150 years after its end, the Civil War remains one of the most important events in American history. It has been depicted countless times in novels, paintings and on screen. Here are 12 of the best cinematic presentations of the war.
Like the battle it depicts, Gettysburg (1993) is extraordinary in its scale and spectacle. Over four hours long, the film is entirely taken up with depicting the most famous battle of the war. For the first time, the National Park Service allowed film makers to shoot scenes of the Battle of Gettysburg on the battle site. Thousand of Civil War reenactors flocked to set to take part in the film, along with a big name cast that includes Tom Berenger and Martin Sheen. A must see for any fan of war films.
Gone With the Wind
Still remembered as an all time classic, Gone With the Wind (1939) was one of the biggest releases in the history of cinema. Delayed for years by problems with casting, script and direction, it was ground-breaking in its scale. Though its most spectacular depiction of war came in showing the Siege of Atlanta, its greater significance lies in its focus on the impact of war on the South. Though the depiction is one-sided, glossing over the horrors of slavery and the freedom granted to African-Americans by the war, it also shows the hardships the war brought for many southern whites.
Glory (1989) tackles head on the issue of race and its place in the Civil War. Telling the story of the first official African-American unit in the Union army, it shows the hardships African-Americans faced in fighting for their own freedom. Viewed as inferior by many of their comrades and superiors, their struggle for the basic necessities of military life, and for the chance to fight as equals, is a tremendous example of the human spirit, brought to life by fine performances from Denzel Washington and Morgan Freeman.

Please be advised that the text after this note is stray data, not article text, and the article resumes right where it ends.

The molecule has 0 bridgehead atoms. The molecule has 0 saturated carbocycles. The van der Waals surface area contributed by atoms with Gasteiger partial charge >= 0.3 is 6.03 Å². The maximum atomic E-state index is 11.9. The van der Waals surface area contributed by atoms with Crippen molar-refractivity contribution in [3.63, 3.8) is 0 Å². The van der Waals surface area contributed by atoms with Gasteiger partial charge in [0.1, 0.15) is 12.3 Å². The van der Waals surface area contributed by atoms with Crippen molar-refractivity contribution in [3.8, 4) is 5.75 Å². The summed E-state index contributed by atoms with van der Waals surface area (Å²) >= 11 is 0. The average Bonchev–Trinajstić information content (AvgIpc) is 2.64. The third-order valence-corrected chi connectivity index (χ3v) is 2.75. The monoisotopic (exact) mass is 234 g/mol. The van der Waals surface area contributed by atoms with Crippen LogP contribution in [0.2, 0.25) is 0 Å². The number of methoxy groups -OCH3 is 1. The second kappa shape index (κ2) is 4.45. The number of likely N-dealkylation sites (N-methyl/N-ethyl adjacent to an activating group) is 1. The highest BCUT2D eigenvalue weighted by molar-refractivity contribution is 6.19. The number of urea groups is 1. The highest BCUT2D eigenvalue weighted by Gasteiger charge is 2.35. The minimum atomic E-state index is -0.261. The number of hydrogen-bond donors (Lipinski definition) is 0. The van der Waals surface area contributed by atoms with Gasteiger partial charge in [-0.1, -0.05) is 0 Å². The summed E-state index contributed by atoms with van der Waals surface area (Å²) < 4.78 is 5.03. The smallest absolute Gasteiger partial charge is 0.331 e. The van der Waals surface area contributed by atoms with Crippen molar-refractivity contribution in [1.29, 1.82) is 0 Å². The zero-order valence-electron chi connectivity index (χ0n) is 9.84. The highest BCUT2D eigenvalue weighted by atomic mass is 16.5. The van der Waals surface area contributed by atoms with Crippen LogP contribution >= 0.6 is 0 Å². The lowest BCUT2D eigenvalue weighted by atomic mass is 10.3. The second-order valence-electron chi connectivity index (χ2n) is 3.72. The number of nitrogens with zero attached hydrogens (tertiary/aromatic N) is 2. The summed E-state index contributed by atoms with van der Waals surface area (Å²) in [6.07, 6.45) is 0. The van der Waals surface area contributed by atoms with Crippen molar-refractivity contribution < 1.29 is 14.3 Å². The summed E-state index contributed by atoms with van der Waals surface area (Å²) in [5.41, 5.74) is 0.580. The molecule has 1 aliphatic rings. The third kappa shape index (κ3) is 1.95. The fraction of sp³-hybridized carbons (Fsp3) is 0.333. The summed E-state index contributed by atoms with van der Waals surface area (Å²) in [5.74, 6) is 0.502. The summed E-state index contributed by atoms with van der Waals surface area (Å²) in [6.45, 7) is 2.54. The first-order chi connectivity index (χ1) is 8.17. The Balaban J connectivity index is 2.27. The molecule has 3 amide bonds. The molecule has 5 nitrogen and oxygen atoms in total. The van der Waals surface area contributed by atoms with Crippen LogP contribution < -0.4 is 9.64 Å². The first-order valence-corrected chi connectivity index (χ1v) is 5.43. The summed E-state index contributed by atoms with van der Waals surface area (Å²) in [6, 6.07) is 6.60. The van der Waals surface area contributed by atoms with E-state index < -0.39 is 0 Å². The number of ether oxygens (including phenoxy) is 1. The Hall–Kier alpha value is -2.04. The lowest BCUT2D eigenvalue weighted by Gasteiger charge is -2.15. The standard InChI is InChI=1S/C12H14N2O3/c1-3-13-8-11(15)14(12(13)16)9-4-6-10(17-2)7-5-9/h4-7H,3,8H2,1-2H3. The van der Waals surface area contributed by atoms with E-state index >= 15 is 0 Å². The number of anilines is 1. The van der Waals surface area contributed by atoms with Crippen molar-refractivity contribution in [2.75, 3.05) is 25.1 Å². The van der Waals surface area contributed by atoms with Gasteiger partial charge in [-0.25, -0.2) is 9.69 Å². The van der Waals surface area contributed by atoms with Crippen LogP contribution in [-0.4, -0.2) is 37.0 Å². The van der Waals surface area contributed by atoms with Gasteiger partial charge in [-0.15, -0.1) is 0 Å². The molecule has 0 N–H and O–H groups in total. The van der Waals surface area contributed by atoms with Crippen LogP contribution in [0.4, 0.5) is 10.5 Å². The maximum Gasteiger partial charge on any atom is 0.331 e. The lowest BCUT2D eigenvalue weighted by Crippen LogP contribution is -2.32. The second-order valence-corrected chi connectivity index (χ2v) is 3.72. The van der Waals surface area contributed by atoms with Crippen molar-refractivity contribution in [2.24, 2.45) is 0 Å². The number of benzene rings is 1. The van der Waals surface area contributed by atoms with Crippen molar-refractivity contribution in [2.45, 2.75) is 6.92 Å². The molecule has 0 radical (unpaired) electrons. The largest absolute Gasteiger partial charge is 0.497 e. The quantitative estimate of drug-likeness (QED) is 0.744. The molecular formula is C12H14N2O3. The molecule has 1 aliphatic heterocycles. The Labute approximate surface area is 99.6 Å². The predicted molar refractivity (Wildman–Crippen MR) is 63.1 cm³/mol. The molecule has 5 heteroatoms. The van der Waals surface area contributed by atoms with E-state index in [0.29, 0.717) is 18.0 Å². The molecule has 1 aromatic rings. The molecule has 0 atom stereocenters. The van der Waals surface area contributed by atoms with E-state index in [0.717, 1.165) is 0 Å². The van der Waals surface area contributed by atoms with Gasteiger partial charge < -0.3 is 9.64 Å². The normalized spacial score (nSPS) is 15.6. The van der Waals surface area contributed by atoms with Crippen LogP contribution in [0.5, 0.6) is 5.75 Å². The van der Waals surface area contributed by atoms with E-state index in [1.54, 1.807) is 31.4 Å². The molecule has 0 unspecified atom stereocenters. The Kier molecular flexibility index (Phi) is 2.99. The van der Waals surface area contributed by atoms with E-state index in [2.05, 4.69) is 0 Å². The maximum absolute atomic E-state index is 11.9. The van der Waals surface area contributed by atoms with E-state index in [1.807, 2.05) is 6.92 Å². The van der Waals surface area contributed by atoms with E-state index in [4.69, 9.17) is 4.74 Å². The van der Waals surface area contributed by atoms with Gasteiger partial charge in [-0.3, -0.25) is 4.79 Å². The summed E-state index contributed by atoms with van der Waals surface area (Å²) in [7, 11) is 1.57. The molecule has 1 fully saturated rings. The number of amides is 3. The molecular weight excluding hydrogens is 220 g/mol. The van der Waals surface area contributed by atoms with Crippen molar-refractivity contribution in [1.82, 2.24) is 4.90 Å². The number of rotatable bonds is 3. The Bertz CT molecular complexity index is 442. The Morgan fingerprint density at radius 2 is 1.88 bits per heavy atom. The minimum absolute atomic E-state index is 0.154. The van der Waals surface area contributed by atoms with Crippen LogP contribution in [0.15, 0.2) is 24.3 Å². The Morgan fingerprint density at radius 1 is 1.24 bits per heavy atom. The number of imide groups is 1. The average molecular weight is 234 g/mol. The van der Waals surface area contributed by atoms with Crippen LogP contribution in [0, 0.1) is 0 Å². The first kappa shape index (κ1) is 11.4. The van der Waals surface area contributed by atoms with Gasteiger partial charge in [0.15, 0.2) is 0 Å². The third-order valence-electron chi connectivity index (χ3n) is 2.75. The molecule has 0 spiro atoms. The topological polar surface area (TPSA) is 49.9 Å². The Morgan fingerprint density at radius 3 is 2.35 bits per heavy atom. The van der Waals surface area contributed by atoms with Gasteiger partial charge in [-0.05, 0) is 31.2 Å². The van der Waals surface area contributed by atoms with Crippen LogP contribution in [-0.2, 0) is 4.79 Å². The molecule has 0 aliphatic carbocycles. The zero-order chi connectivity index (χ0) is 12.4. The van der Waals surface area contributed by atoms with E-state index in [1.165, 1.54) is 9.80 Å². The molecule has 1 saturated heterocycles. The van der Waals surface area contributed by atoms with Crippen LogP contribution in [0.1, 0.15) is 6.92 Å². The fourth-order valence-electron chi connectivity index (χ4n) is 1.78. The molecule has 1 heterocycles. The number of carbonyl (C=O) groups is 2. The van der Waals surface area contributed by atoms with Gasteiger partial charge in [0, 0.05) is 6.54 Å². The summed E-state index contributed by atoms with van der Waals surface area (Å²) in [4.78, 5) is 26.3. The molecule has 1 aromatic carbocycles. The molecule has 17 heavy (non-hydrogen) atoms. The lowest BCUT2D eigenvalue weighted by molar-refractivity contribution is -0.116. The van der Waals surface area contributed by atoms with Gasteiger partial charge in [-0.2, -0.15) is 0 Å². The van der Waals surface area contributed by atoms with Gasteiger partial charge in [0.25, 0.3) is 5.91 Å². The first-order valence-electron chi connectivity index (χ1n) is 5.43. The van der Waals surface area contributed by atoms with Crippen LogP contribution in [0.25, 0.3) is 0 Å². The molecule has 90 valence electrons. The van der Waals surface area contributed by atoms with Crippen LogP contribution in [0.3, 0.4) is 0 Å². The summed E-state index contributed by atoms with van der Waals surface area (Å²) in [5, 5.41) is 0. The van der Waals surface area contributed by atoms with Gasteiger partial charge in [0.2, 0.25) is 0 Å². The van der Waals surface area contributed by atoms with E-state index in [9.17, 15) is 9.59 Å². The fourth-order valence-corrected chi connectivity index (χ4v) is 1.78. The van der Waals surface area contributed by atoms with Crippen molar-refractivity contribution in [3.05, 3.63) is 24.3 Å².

They Died With Their Boots On
As far from Glory as a Civil War film can get, They Died With Their Boots On (1941) takes the story of one of the war’s most infamous soldiers and throws fact out the window in favour of high excitement. A biopic of the life and death of George Armstrong Custer, it expands his role in the war to make him appear one of its great heroes. Errol Flynn brings Custer to life with his customary swagger, and the film was a box office smash.
The Horse Soldiers
No list of films depicting 1860s America would be complete without the presence of John Wayne. Loosely based on the real life Grierson’s Raid, The Horse Soldiers (1959) depicts a Union cavalry raid deep into Confederate territory to destroy supply lines. Full of the action and grit for which Wayne’s films were renowned, it also highlights the important role that the destruction of enemy infrastructure played in the war.
The Red Badge of Courage
An adaptation of Stephen Crane’s classic novel, The Red Badge of Courage (1951) focuses on the experience of battle. A private with no previous experience of war, Henry Fleming finds his courage tested in the face of death. A fitting tribute to the thousands of ordinary men who faced extraordinary danger in the war.
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